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- Soldier who hid, bragged about not saluting flag to be punished — in secret
- ‘Maverick’ of the seas: ‘Top Gun’ school for U.S. ship officers to launch
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- ‘In Jesus name, we pray’ sparks ire at Ohio council meeting
- Navy’s first laser weapon ready for prime time; drone killer to deploy this summer
- Billionaire backer: Rick Santorum ‘needs to be heard’ in 2016
- Obamacare fallout: 49 percent pessimistic; 45 percent ‘scared’
- DHS accused of holding U.S. citizen at airport, using emails to pry into her sex life
- Seattle socialist: Minimum-wage discussion skewed by ‘right-wing’ GAO analysis
Taxpayers must pay the freight for over-budget train projects
Topic - Bureau Of Indian Affairs
Tribal police officers on the Nez Perce Reservation in northern Idaho starting April 1 will have the ability to ticket anyone violating federal law on the reservation.
The police chief of the Bureau of Indian Affairs on the Standing Rock Sioux Reservation has been named the 2013 Indian Country Officer of Year by the International Association of Chiefs of Police.
A review that is expected to produce new U.S. rules for recognizing American Indian tribes as early as this summer is stirring up heat in Connecticut, where the governor is leading efforts to block changes that could open the door to more tribal casinos.
New Mexico has brokered an agreement between the federal government and a state-run college that has the potential to open hundreds of thousands of acres in the San Juan Basin to oil and gas drilling and result in royalties for thousands of Navajo landowners.
The government has officially allocated $66 million for six new Alaska Native health centers.
The new chairman of the U.S. Senate Indian Affairs Committee said Wednesday he plans to use the post to target wasteful spending, improve educational opportunities for Native Americans and promote job development on reservations.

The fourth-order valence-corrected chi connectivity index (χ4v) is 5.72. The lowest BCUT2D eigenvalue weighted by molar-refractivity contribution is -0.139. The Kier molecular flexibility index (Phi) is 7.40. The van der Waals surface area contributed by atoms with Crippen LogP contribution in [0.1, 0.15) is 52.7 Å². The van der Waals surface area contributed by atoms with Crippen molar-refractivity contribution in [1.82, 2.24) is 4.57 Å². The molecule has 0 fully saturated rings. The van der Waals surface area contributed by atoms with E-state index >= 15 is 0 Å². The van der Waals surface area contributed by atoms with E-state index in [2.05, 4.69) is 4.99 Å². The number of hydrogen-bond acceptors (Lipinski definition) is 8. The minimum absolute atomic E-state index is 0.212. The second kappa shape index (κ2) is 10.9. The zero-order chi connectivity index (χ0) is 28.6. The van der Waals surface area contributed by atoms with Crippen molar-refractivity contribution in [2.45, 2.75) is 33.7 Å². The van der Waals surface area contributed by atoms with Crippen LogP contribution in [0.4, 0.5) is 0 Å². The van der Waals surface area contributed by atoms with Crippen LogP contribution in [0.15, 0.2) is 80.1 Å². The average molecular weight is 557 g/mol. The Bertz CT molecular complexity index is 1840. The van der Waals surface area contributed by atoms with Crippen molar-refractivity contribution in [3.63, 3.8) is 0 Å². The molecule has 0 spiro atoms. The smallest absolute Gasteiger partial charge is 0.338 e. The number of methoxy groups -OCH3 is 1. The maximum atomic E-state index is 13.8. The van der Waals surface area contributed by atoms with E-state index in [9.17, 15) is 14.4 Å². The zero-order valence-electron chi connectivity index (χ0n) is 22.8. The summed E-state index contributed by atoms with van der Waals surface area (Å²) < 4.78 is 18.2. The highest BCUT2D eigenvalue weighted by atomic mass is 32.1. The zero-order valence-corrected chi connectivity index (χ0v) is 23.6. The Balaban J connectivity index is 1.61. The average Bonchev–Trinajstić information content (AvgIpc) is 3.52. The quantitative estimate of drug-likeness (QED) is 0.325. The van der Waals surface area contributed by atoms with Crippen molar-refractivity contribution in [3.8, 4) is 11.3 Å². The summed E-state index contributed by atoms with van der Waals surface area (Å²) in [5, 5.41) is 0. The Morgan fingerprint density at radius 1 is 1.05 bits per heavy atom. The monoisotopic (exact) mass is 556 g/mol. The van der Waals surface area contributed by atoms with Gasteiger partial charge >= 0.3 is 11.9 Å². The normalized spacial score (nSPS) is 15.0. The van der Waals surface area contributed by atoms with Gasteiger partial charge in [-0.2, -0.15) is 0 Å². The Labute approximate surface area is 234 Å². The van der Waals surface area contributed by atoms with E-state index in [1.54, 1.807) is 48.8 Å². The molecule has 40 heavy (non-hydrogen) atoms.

The Mashpee Wampanoag tribe says it has entered the final stage of its federal land-in-trust request for a proposed casino in Taunton.
The flood-prone village of Newtok near Alaska's storm-battered coast is running out of time as coastal erosion creeps ever closer to the Yup'ik Eskimo community.
Regulations to implement legislation passed during the William Howard Taft administration are just now getting around to being implemented, some 103 years later. Taft signed the Buy Indian Act into law on June 25, 1910, to give an economic boost to American Indian populations on reservations.
As he describes it, Ray Halbritter is simply on a crusade of conscience by spearheading the effort to expunge the "Redskins" name from the National Football League.
U.S. government officials Tuesday outlined a $1.9 billion American Indian land buyback program now that a nearly 17-year lawsuit about more than a century's worth of mismanaged trust royalties is settled.
More than 125 years after the surrender of renowned Apache leader Geronimo scattered tribal members across the Southwest, the Fort Sill Apache have won the right to establish a reservation on homelands in southern New Mexico.